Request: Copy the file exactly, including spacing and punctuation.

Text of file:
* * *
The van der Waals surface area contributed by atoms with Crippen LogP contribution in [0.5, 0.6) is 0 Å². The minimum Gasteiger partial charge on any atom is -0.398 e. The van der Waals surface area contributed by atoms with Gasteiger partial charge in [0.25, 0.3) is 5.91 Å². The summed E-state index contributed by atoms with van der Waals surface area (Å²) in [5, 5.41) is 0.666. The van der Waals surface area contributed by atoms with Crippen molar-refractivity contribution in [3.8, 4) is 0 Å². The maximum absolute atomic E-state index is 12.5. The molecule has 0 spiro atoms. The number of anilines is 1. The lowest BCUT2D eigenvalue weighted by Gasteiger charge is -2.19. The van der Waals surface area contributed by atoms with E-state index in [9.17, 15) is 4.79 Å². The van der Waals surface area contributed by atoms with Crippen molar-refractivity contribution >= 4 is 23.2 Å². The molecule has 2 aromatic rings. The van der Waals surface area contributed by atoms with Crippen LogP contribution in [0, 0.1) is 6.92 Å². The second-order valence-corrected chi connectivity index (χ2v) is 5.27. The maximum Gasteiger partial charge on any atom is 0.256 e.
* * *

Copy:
The van der Waals surface area contributed by atoms with Crippen LogP contribution in [0.5, 0.6) is 0 Å². The minimum Gasteiger partial charge on any atom is -0.398 e. The van der Waals surface area contributed by atoms with Gasteiger partial charge in [0.25, 0.3) is 5.91 Å². The summed E-state index contributed by atoms with van der Waals surface area (Å²) in [5, 5.41) is 0.666. The van der Waals surface area contributed by atoms with Crippen molar-refractivity contribution in [3.8, 4) is 0 Å². The maximum absolute atomic E-state index is 12.5. The molecule has 0 spiro atoms. The number of anilines is 1. The lowest BCUT2D eigenvalue weighted by Gasteiger charge is -2.19. The van der Waals surface area contributed by atoms with E-state index in [9.17, 15) is 4.79 Å². The van der Waals surface area contributed by atoms with Crippen molar-refractivity contribution >= 4 is 23.2 Å². The molecule has 2 aromatic rings. The van der Waals surface area contributed by atoms with Crippen LogP contribution in [0, 0.1) is 6.92 Å². The second-order valence-corrected chi connectivity index (χ2v) is 5.27. The maximum Gasteiger partial charge on any atom is 0.256 e.